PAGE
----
“Whether he is an artist or not, the photographer is a joyous sensualist, for the simple reason that the eye traffics in feelings, not in thoughts.” – Walker Evans
The photographs collected tn his most famous book, Let Us Now Praise Famous Men (1941) were taken on commission for the Farm Security Administration (FSA), a division of the US Department of Agriculture interested in obtaining an impression of the lives of the rural population, especially in the Deep South. Evans focused on farmers and their families—especially children—the poor furnishings of their dwellings and their outward appearance, the fields and meager harvests. His lapidary stocktaking had nothing of the social reform agenda about it. Still lifes with family photographs and bric-a-brac on board walls, a white-sheeted bed, interiors with carefully arranged household goods, were masterpieces of the genre, taking the objective style of the 1920s and 1930s to a culmination. Not surprisingly, Evans's early pictures of show windows and interiors in New York and buildings in "old New England" occasionally recall the unpretentious realism of a Eugene Atget.
In 1938, Evans began photographing passengers in the New York subway with a concealed lens. The resulting portraits, of which the sitters were oblivious, were of a quite unprecedented kind: people lost in thought, unaware of being observed, their gazes empty, waiting without expectation. Out of discretion, Evans did not publish a selection of these images until 1966, under the title Many Are Called. The book represented street photography of a special kind, a panorama of anonymity and human alienation—an American counterpart to the "humanistic" photography of a Doisneau, Ronis, or Cartier-Bresson, whose insouciant charm glossed over the fact that we are all, ultimately, alone. In his early Evans made a name for himself at Fortune magazine, initially as a photographer, later with increasing editorial responsibility. During these 12 years emerged several series, including one of tools in sharp focus (Auger Drill Bit with a Flared Screwdriver End, 1955), and a color series on hydrants, street posts, and traffic and information signs entitled Street Furniture: expression of a prosaic realism far from all symbolic metaphor. Evans cautioned against the temptations of color photography, saying that "Many photographers are apt to confuse color with noise." Still, this did not prevent him from buying a Polaroid camera a year before his death ("nobody should touch a Polaroid until he's over sixty"), with which in one great splurge he shot over 2,650 more pictures, of houses and sheds, interiors, people—and, of course, signs.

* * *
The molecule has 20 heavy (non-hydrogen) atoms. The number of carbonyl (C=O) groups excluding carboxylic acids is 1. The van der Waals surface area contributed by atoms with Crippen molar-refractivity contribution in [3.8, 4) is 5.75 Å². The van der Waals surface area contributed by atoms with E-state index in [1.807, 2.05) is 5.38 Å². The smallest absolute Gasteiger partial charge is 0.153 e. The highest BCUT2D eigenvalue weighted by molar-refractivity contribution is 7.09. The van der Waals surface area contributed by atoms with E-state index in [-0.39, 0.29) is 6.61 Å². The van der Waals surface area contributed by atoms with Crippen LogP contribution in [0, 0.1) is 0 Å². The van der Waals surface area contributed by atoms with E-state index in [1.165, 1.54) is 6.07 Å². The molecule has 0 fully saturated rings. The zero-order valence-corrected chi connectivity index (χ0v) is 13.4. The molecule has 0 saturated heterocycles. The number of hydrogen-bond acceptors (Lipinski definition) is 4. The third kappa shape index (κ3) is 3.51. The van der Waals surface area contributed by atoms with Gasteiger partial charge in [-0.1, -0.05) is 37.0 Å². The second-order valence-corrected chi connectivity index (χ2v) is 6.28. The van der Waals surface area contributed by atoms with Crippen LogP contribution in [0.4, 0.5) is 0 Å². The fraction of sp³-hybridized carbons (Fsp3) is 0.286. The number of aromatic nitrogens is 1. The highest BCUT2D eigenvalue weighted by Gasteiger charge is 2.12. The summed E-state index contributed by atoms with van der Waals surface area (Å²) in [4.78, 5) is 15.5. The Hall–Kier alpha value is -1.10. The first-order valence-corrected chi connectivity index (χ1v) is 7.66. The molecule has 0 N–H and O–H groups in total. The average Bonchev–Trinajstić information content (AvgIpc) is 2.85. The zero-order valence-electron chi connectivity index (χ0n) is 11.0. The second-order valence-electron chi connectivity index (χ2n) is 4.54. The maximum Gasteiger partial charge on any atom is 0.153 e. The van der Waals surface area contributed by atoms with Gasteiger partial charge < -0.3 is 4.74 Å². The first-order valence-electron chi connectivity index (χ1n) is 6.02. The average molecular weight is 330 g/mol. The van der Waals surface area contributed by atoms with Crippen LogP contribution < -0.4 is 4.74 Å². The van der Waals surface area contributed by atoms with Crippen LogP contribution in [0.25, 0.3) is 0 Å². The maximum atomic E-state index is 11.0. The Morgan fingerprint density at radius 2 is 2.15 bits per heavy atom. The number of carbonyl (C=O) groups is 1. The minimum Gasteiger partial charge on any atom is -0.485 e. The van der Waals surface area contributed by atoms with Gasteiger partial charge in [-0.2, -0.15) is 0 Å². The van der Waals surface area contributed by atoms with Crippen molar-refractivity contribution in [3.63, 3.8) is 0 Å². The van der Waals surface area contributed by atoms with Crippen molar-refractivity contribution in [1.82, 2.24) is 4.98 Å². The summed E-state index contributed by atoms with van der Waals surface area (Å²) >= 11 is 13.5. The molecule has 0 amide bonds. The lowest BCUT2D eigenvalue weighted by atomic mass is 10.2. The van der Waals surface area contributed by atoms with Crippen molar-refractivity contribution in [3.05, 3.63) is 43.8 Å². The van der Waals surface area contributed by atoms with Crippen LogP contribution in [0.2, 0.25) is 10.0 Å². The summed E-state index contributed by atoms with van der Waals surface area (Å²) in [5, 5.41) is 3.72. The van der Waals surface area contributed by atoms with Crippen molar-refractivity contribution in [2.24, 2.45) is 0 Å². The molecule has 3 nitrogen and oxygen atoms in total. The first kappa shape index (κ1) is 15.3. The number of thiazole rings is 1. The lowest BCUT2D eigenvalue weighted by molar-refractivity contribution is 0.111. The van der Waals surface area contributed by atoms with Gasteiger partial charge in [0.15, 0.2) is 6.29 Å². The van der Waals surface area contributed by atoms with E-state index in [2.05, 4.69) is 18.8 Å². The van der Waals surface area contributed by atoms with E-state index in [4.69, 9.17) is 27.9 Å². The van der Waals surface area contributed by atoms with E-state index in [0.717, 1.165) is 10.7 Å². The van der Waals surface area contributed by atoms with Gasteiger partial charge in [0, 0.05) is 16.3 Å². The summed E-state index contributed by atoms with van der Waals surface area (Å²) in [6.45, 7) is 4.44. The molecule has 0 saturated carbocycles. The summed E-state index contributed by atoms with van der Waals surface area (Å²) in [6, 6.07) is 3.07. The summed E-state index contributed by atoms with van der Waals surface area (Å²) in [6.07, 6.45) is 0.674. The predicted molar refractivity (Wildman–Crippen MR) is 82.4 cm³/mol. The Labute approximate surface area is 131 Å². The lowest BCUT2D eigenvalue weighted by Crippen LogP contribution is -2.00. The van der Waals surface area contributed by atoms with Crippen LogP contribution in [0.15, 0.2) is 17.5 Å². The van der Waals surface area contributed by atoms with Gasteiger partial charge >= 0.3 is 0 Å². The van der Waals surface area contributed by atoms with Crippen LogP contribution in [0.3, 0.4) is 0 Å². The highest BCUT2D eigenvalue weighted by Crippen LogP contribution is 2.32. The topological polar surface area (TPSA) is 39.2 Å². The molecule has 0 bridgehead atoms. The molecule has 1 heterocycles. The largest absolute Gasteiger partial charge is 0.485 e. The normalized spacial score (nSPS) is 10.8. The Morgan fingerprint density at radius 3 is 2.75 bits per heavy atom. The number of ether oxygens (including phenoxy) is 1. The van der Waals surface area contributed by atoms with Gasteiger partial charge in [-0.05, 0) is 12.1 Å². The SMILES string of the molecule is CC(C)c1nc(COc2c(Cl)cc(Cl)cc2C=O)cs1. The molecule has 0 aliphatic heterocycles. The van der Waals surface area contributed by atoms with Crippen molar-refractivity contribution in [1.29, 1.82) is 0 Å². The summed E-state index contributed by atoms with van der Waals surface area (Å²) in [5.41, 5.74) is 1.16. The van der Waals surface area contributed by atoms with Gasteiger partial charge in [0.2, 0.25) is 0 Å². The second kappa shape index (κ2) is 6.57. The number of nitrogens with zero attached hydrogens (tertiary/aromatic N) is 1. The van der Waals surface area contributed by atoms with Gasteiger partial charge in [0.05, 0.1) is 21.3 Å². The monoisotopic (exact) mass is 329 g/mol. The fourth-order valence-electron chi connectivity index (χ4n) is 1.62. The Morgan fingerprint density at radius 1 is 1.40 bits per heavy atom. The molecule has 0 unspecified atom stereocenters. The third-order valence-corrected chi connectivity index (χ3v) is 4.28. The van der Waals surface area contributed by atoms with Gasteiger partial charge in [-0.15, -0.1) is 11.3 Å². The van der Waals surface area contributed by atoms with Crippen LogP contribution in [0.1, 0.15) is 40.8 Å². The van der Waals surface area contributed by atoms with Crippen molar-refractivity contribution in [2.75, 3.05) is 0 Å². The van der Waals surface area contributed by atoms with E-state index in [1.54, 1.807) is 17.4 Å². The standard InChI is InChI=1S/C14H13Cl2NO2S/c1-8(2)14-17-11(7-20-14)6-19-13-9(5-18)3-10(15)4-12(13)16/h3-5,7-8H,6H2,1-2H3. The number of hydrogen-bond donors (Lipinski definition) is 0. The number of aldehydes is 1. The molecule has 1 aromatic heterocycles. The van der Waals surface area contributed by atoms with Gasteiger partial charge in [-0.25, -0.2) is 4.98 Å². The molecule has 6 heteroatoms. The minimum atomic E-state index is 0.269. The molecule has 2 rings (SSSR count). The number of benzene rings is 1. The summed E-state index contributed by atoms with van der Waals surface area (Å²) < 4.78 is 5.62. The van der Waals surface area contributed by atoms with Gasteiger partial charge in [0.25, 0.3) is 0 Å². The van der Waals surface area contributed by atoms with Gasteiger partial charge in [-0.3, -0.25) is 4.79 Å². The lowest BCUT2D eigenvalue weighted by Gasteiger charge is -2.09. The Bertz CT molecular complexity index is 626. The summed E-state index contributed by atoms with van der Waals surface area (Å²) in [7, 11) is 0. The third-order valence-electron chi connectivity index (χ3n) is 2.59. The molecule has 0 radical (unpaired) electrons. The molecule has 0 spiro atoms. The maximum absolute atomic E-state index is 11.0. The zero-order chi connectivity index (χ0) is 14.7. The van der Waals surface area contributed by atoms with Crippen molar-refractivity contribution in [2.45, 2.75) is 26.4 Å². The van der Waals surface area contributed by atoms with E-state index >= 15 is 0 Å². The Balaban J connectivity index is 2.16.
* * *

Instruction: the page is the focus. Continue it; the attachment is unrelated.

Excerpt taken from 50 Photographers You Should Know by Peter Stepan